The American Academy of Pediatrics has created two tools to help families with screen time issues.
- The Family Media Plan Creator
- A Media Time Calculator
Note: This is not an endorsement of either tool but merely an attempt to provide information, insight, and understanding of these two tools published by the American Academy of Pediatrics.
These two tools can be accessed for free online. The Family Media Plan asks for the first names and ages of children in your household in order to generate a personalized media plan for your specific family. It then asks a series of questions in order to manipulate the PDF it will eventually generate for your family. The age ranges that it breaks out are 18-24 months, 2-5 years, 6-12 years and 13-18 years of age. The questions it asks of each family member are customized to their age range. For instance, for the 12-18-year-olds under “digital safety rules” it will include “Do not use phone while driving” and it suggests getting 8-10 hours of sleep. While the 2-5-year-old recommends that your child will have more time to “[play] dress-up or make-believe” and that they get 10-13 hours of sleep.
The process of generating a Family Media Plan for your family will only take a matter of minutes, it is completely free and will generate a downloadable PDF document that can be used as a discussion outline with your family.
In order to create the PDF from the website, you must register. You can then revisit the site and update the plan at any time in the future.
Creating Your Own Family Media Plan
The first step is to identify the members of your household that the plan will cover.
In the next step you identify the following:
- Screen-Free Zones – Where you select rooms or other areas where screens are not allowed (i.e. bedroom)
- Screen-Free Times – Where you identify times where screens are not allowed (i.e. mealtime)
- Device Curfews – Where you identify the location where the device will charge overnight
- Choose & Diversify Your Media – This allows you to specify some guidelines around what type of media is allowed and whether it can be viewed alone
- Balancing Online & Off-line Time – This creates a section in the document that starts with “By decreasing screen time, we will have more time for”. It then suggests a list of other activities you can add to your document and you can add your own activities not listed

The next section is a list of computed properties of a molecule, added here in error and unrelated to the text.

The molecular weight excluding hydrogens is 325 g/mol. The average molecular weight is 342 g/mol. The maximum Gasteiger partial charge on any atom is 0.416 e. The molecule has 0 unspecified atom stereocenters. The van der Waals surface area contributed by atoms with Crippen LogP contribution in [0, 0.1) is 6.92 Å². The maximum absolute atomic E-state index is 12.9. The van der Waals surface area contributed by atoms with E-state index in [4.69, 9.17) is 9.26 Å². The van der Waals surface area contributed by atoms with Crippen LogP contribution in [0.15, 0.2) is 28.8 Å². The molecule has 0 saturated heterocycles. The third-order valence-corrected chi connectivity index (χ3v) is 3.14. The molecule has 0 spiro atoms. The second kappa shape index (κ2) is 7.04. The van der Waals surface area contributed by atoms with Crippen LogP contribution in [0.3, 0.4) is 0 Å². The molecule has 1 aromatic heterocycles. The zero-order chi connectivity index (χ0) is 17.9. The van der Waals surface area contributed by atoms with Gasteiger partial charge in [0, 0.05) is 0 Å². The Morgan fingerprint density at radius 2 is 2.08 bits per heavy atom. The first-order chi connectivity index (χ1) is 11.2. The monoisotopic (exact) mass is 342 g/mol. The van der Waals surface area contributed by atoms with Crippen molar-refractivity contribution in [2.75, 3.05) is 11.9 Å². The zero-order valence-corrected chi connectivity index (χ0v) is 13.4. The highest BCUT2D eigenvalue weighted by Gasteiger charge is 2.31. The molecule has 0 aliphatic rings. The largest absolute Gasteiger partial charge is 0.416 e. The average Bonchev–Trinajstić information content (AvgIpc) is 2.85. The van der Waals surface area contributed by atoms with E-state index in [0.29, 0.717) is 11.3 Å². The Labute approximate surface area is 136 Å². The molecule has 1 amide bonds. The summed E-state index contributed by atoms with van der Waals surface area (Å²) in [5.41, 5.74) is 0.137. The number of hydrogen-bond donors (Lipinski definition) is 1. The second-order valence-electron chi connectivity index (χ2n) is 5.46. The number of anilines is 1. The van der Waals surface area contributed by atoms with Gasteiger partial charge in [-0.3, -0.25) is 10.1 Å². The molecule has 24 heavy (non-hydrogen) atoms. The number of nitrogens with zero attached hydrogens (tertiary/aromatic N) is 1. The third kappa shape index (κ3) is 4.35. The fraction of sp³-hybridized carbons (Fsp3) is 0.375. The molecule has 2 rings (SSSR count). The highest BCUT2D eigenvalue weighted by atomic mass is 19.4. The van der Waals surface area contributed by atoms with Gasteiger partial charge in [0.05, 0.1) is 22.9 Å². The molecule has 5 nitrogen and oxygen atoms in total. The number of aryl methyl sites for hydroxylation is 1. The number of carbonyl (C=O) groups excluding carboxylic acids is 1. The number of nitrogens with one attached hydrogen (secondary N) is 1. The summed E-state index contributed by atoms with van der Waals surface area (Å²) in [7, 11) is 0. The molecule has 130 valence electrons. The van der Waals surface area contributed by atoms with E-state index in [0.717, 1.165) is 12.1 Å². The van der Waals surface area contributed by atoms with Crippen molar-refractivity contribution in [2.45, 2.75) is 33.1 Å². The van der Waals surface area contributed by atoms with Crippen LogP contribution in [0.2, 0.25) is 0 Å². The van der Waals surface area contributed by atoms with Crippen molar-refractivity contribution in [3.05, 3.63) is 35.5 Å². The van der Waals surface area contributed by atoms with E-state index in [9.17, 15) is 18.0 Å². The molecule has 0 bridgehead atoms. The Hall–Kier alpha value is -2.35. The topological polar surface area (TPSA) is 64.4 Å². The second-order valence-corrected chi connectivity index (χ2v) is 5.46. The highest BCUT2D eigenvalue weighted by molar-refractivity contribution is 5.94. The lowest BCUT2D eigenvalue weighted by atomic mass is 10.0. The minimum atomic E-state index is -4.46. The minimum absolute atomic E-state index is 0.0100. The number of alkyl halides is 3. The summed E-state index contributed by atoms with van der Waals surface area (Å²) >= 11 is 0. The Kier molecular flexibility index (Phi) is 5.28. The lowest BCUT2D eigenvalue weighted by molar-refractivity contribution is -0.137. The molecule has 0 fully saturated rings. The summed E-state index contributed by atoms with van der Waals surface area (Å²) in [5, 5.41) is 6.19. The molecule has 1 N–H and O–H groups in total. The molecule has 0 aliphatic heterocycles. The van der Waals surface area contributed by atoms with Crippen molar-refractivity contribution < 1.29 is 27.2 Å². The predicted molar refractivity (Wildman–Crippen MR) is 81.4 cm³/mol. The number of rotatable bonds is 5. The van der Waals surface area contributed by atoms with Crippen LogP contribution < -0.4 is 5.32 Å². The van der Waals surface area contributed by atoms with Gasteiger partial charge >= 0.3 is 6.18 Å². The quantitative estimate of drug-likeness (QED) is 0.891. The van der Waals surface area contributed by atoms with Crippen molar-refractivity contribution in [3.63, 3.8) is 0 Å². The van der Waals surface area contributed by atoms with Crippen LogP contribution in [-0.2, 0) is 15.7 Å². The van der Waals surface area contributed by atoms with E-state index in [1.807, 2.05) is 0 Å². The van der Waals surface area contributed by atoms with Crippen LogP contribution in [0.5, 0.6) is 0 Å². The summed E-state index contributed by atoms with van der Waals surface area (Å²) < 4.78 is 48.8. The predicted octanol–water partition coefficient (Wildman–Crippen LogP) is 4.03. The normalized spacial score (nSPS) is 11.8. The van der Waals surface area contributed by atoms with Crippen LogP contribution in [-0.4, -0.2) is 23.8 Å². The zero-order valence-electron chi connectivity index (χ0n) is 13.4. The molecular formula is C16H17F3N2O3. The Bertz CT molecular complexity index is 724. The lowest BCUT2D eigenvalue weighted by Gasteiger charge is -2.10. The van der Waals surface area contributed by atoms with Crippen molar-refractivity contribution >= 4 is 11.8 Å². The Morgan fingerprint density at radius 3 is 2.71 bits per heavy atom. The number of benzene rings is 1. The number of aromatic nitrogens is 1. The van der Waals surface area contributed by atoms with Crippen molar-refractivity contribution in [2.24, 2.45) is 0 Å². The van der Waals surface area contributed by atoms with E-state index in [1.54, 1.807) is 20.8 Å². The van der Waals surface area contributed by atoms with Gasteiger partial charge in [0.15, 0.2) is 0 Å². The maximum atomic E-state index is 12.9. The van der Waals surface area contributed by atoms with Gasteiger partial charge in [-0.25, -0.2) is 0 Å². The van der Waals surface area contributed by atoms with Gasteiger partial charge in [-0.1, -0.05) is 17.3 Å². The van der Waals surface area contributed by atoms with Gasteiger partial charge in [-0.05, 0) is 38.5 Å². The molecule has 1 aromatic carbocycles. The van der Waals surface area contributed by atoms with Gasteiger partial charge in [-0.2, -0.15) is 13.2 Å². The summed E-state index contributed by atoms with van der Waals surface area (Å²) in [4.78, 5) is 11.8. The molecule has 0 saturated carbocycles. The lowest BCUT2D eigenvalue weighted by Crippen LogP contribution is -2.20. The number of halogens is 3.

- Manner Matter – is a section for 6 year-olds and older centered around proper social etiquette with screens in the presence of others
- Digital Citizenship – This area of the plan centers around privacy, bullying and receiving uncomfortable messages or images
- Safety First – Allows discussion with your children about how to protect themselves online
- Sleep & Exercise – Discusses recommendations around how much sleep each age group needs and focusing on exercise for older kids
A Sample Family Media Plan
A sample section of the plan for an 18-24-month-old child:
A sample section of the plan for a 2-5-year-old child:
A sample section of the plan for a 6-12-year-old child:
A sample section of the plan for a 13-18-year-old child:
Using the Media Time Calculator
The Media Time Calculator is a tool also published by the American Academy of Pediatrics that allows a parent to calculate the amount of time remaining in the day after the other various necessary uses of time have been filled with non-screen time activities. I put in a child for each age grouping provided, namely, 18-24 months, 2-5 years, 6-12 years and 13-18 years of age.
The following default time allocations were generated:
As you can see after identifying family members the default time allocations only allow for recommended sleep and physical activity times. It is then up to the user to begin filling in times for other necessary activities during a normal day. As you enter time for any other activity, the time available for screen time shrinks. After I had entered the amount of time (this is done by pressing the “+” and “-“ keys in the time block to add or subtract 30 minutes) for the other activities you can see that the screen time has dropped dramatically.
As you can see 12-18-year-old Phyllis with her school time, homework and other daily activities are left with only 1 hour of possible screen time on an average day.
This is a simple tool that might be helpful for parents looking to see a visual representation of where the hours in the day are being spent by children of various ages. It also points out, that at some point if screen time is going to increase, and other activities are fairly set then what suffers is sleep time. There are several studies that suggest this is the case.
Reviews of AAP Family Media Plan and Media Time Calculator
Other Family Media Plans
About the Author:
Terry has been an entrepreneur in the IT industry for over30 years. Go here to read his complete personal story, “Husband, father, Grandfather and IT Executive.” If you want to send Terry a quick message visit the contact page Here.
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